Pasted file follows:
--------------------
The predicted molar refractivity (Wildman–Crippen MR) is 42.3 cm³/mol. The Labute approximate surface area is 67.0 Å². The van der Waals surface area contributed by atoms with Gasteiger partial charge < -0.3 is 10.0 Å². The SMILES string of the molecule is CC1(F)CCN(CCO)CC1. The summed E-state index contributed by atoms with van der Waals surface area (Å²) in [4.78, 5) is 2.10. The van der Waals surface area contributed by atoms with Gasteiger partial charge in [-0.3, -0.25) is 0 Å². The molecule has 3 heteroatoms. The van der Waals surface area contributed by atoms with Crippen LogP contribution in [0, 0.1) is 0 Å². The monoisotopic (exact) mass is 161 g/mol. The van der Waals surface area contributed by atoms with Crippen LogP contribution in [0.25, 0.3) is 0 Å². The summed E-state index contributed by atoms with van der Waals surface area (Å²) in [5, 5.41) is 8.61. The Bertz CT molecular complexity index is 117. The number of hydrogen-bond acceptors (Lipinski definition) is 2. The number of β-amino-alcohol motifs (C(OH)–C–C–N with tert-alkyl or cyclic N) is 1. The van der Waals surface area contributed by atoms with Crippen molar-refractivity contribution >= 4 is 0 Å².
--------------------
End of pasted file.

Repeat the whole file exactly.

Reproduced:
The predicted molar refractivity (Wildman–Crippen MR) is 42.3 cm³/mol. The Labute approximate surface area is 67.0 Å². The van der Waals surface area contributed by atoms with Gasteiger partial charge < -0.3 is 10.0 Å². The SMILES string of the molecule is CC1(F)CCN(CCO)CC1. The summed E-state index contributed by atoms with van der Waals surface area (Å²) in [4.78, 5) is 2.10. The van der Waals surface area contributed by atoms with Gasteiger partial charge in [-0.3, -0.25) is 0 Å². The molecule has 3 heteroatoms. The van der Waals surface area contributed by atoms with Crippen LogP contribution in [0, 0.1) is 0 Å². The monoisotopic (exact) mass is 161 g/mol. The van der Waals surface area contributed by atoms with Crippen LogP contribution in [0.25, 0.3) is 0 Å². The summed E-state index contributed by atoms with van der Waals surface area (Å²) in [5, 5.41) is 8.61. The Bertz CT molecular complexity index is 117. The number of hydrogen-bond acceptors (Lipinski definition) is 2. The number of β-amino-alcohol motifs (C(OH)–C–C–N with tert-alkyl or cyclic N) is 1. The van der Waals surface area contributed by atoms with Crippen molar-refractivity contribution >= 4 is 0 Å².